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Vicki Polin
Social Justice Activist

What’s the solution to mass shootings?

Over the last few years there has been an increase of mass shootings in the United States. The debates go on and on about what we need to do to stop this type of insanity.

I don’t believe the answer is creating an environment that our children go to school in what feels like a prison.  I also don’t believe that better gun control laws will stop the violence either.

What we need to do is examine the fact that many Americans are experiencing a mental health crisis, which has been exasperated by the pandemic.

Back in the 1970s many high schools had open campus, which meant students could come as go as they pleased, as long as they attended scheduled classes.  If students got caught cutting classes, their parents would be notified and the students would get detention.

I can’t help but thinking back to when I was in school.  There was never any security at my elementary or high schools.  I don’t believe we really needed it.  So what changed?

The answer is simple, years ago our schools and communities had the funding needed to make sure the mental health needs of students and other community members were taken care of.  Communities did their best to make sure programs were available to those in need.

Sadly, when Ronald Reagan became President, he and the Republican Congress started cutting funding related to mental health programs.  Sadly these legislators believed that funding mental health was frivolous.  

I clearly remember mental health program funding being cut, because at the time I was working at an award winning residential group home for intellectually challenged adults.  It felt like overnight the agency, along with so many other mental health programs lost just about half of their budgets, leaving agencies scrambling to keep their doors open.  Many programs had no other option but to lay off almost half of their staff, leaving several clients with no place to go for help.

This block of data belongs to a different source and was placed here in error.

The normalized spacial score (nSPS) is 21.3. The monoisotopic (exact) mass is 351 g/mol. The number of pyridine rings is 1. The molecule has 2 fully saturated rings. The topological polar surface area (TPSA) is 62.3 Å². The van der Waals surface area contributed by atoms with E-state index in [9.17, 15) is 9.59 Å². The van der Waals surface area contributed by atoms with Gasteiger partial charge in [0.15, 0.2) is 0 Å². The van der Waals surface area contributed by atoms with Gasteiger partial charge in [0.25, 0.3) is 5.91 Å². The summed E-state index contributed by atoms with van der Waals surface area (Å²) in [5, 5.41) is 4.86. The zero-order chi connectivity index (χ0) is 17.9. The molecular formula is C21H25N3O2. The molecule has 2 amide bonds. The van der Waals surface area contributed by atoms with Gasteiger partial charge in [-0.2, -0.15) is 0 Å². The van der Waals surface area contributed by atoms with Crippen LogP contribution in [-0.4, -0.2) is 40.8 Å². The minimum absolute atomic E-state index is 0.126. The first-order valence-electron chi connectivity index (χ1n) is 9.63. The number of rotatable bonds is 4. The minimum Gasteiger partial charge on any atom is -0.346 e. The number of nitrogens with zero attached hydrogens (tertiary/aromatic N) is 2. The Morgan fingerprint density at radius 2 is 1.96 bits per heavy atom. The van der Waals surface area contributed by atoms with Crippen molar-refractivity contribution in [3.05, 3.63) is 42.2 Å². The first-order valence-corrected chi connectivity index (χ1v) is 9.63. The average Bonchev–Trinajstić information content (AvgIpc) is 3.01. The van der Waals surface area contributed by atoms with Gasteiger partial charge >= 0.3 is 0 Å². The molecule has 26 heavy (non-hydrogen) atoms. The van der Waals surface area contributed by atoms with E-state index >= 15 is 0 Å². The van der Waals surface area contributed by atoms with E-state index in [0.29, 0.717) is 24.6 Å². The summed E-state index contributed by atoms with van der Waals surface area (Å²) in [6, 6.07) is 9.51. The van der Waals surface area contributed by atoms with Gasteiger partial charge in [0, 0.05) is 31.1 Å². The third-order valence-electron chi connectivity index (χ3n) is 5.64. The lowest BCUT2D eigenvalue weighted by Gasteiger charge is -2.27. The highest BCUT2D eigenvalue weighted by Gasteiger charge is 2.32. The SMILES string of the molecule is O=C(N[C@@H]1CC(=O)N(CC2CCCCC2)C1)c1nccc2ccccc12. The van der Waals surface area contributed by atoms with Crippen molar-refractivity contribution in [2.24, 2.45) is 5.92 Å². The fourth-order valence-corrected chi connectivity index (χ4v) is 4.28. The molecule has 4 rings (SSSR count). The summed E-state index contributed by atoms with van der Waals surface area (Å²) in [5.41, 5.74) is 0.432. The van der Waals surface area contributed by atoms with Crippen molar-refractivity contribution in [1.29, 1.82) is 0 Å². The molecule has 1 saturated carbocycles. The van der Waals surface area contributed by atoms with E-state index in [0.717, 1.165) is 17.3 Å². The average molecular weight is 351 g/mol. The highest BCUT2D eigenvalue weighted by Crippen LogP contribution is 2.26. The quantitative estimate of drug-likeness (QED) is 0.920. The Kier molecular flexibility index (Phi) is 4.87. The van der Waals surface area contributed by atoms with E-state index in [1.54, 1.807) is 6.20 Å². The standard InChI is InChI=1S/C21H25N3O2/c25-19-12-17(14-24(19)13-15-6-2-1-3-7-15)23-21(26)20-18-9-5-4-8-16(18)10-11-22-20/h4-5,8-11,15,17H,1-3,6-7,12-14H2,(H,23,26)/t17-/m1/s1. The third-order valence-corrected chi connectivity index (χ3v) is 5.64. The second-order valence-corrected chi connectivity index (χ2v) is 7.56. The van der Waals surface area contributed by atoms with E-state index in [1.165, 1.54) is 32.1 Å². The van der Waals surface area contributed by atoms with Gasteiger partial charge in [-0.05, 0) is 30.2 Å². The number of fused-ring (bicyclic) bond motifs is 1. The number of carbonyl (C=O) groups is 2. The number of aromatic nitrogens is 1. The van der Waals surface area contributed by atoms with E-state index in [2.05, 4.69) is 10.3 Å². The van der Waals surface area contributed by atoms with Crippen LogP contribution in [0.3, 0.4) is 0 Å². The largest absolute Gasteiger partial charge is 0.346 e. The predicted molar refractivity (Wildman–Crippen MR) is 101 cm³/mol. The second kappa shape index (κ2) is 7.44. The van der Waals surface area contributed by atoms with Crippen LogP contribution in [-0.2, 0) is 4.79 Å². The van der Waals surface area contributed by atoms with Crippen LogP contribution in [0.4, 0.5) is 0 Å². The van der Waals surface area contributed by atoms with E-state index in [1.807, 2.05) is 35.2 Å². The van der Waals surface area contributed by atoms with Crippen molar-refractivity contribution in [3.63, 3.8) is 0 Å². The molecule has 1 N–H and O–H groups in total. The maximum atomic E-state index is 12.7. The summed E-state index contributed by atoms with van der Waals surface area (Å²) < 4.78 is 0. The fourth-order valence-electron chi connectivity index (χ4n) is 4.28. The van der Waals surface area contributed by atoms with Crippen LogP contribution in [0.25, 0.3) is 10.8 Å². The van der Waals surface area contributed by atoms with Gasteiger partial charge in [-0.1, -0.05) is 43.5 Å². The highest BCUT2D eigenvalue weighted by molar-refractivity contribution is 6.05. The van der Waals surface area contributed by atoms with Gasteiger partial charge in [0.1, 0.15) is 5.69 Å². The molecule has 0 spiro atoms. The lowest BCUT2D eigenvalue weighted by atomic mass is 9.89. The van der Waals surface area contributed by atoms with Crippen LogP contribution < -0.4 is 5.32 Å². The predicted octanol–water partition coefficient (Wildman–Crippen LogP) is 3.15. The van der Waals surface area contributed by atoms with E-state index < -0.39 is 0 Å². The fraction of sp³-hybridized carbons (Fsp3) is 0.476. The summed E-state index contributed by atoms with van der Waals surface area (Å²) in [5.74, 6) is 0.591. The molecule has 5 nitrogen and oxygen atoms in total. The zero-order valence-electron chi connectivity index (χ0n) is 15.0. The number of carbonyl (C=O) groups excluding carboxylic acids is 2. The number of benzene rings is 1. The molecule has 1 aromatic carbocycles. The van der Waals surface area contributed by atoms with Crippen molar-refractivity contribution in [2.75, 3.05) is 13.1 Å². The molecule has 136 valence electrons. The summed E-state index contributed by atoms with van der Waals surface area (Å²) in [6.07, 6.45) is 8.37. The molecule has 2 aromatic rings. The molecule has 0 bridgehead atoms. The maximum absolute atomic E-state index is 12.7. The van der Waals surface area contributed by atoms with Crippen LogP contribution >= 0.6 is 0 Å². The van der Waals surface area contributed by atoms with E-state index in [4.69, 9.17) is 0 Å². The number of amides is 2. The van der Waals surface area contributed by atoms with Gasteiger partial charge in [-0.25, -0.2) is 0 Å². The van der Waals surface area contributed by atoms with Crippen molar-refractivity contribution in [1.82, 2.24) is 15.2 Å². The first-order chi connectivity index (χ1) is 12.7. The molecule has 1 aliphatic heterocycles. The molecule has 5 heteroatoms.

Around the time that Congress was slashing mental health funding, insurance companies, along with both Medicaid and Medicare started slashing their mental health benefits.  

Insurance companies were limiting the number of therapy sessions a person with mental health issues could have per year.  An analogy for this would be like health insurance companies limiting the number of chemotherapy treatments someone with cancer could have.

When the budget cuts were made and insurance companies were slashing benefits, mental health provider scrambled trying to help their clients.  The only option was for providers to only use diagnosis that would provide clients with the most number of sessions — before their treatment would be cut off by a insurance companies.  

Most people can’t afford to pay for mental health treatment out of pocket, even when a therapist would slide their scale.  Needless to say many folks who needed help couldn’t get it.

It’s also important to mention that around the same time mental health programs lost their federal funding, the funding for police to partner with community mental health agencies to assist them with residents experiencing mental health crisis was cut.  

As a nation we need to do something immediately to stop the next mass murder, yet the answer is not making schools into prisons or by gun control.  Folks will always be able to find some sort of weapon (other then guns) if their minds are set on killing others.

I’m positive if we reinstate federal and state mental health funding in the long run things will get better.  

About the Author
Vicki Polin is a feminist who has been a Social Justice Activist since her childhood. Vicki is also an award winning, retired psychotherapist who worked in the anti-rape field for just under forty years. For fun Vicki is an artist and nature photographer.
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